"Standing to challenge a search requires that the individual challenging the search have a reasonable expectation of privacy in the property searched." United States v. Baker, 221 F.3d 438, 441 (3d Cir. 2000) (citation omitted). Thus, in Baker, the appellate court held that:
[i]t is clear that a passenger in a car that he neither owns nor leases typically has no standing to challenge a search of the car. See Rakas [v. Illinois], 439 U.S. [128,] 133-34, 99 S.Ct. 421 [(1978)] (holding that there is no legitimacy to a defendant's expectations of privacy where the area searched is in the control of a third party). "Fourth Amendment rights are personal rights, which, like some other constitutional rights, may not be vicariously asserted." Id. at 133-34, 99 S.Ct. 421 (quoting Alderman v. United States, 394 U.S. 165, 174, 89 S.Ct. 961, 22 L.Ed.2d 176 (1969)), "a person who is aggrieved by an illegal search and seizure only through the introduction of damaging evidence secured by a search of a third person's premises or property has not had any of his Fourth Amendment rights infringed." Id. at 134, 99 S.Ct. 421.
Id. at 441-42.
Defendants Antoine and Seraphin neither owned nor rented the van. Nor were they driving the van when it was stopped. As such, we find that they had no legitimate expectation of privacy with respect to the minivan and therefore, lack standing to challenge the seizure and search of the van. In so concluding, we note that while Defendants cite to United States v. Thomas, 447 F.3d 1191 (9th Cir. 2006), in support of their contention that they have standing to attack the confiscation and search of the van, in United States v. Kennedy, 638 F.3d 159 (3d Cir. 2011), the Third Circuit court held that "as a general rule, the driver of a rental car who has been [l]ent the car by the renter, but who is not listed on the rental agreement as an authorized driver, lacks a legitimate expectation of privacy in the car unless there exist extraordinary circumstances suggesting an expectation of privacy," and in so holding, explicitly rejected the Ninth Circuit court's holding in Thomas to the contrary. Id. at 165.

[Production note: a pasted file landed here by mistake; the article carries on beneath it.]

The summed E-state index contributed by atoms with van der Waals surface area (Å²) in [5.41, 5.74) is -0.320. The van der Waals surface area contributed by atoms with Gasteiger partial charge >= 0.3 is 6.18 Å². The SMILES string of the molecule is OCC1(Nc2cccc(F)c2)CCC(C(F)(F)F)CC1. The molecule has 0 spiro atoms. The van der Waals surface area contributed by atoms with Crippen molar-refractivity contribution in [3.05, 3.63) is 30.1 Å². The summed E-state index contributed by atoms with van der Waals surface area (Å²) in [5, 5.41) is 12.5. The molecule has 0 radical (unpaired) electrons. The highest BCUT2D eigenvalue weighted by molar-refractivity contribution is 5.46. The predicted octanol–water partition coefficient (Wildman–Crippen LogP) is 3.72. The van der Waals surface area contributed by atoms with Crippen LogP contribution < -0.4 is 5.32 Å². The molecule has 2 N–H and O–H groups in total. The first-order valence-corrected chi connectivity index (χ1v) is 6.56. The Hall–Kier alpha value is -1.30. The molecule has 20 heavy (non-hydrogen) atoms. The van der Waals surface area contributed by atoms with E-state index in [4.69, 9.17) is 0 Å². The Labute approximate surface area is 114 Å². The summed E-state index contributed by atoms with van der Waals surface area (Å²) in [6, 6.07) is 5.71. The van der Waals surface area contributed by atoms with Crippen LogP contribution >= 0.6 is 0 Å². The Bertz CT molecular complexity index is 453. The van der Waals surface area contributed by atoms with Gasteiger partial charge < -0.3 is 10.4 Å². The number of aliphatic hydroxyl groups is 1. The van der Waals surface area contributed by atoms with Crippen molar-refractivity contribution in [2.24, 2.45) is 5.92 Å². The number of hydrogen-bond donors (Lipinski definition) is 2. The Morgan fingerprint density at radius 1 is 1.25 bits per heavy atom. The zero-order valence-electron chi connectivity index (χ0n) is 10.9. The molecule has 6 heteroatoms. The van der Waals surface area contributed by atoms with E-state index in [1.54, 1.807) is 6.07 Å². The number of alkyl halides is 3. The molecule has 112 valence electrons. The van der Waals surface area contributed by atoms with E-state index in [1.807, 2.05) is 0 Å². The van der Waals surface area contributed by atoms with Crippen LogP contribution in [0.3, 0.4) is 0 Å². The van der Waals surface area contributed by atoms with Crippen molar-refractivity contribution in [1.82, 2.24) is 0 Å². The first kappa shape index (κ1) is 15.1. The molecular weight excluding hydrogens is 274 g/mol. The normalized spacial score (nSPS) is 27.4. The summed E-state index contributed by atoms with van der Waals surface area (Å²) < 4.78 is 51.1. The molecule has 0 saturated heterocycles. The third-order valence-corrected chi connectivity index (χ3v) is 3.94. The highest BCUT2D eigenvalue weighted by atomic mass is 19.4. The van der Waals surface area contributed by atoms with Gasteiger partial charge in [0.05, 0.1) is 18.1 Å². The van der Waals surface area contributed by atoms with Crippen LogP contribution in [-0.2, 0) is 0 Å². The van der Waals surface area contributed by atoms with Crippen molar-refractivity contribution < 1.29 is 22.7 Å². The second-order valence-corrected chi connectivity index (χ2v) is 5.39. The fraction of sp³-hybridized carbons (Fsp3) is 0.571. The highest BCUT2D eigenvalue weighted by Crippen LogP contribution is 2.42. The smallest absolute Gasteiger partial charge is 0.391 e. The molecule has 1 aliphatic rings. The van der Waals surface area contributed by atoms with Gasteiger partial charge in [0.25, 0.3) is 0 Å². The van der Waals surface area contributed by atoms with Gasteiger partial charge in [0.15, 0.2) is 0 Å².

Defendants' motion to suppress all evidence found as a result of the seizure and search of the van shall be denied based upon Defendants' lack of standing to contest the constitutionality of the search of the van.
D. Whether the search warrant obtained by the police on March 4, 2012 lacked probable cause.
Defendants further argue that the search warrant obtained by the police on March 4, 2012 to search "one safe (lock box, 13" x 9 1/2 ", x 5"), Black, Sentry Model 1100, hand held box, no known ownership," lacked probable cause, and therefore, all evidence found in the box must be suppressed. Motion to Suppress, ¶ 23. The Government argues that this part of Defendants' motion to suppress must be denied because these Defendants lack standing to challenge the search of the safe, they forfeited any expectation of privacy by abandoning the safe, the search warrant was supported by probable cause, and even if the search warrant was not supported by probable cause, it was inevitable that the contents of the locked box would have been "inevitably discovered." Government's Omnibus Response, pp. 33-37.
We focus first on whether Defendants have standing to challenge the search of the box/safe. "Standing to challenge a search requires that the individual challenging the search have a reasonable expectation of privacy in the property searched." Baker, 221 F.3d at 441. The defendant bears the burden of proving that he had a legitimate expectation of privacy. Rawlings v. Kentucky, 448 U.S. 98, 104 (1980).
Given that no evidence has been introduced from which it can even be inferred that the box/safe belongs to either Defendant, we find that that Defendants have not established that they had a legitimate expectation of privacy in the box/safe and therefore, they lack standing to contest its search or seizure.
Moreover, even if Defendants had established that the box/safe belonged to them, we find that they did not have a reasonable expectation of privacy with respect to the box/safe because they abandoned it. It is well established that there is no reasonable expectation of privacy in abandoned property, and that one who voluntarily abandons property lacks standing to contest its search or seizure. See, for example, United States v. Fulani, 368 F.3d 351, 354 (3d Cir. 2004) ("although a person has a privacy interest in the contents of his personal luggage, . . . he forfeits that interest when he abandons his property") (citations omitted). In determining whether property has been abandoned, the court must make said determination from an objective viewpoint and "[p]roof of intent to abandon property must be established by clear and unequivocal evidence."
Here, proof of Defendants' intent to abandon the box/safe was established by clear and unequivocal evidence. Officer Fury asked the occupants of the van if the box/safe belonged to any of them and neither Defendant Antoine nor Defendant Seraphin responded that the box/safe was his property. Further, Defendants Antoine and Seraphin left the box/safe behind when they left the minivan and neither of the Defendants ever contacted the Scott Township police department after the stop to assert ownership of the box/safe.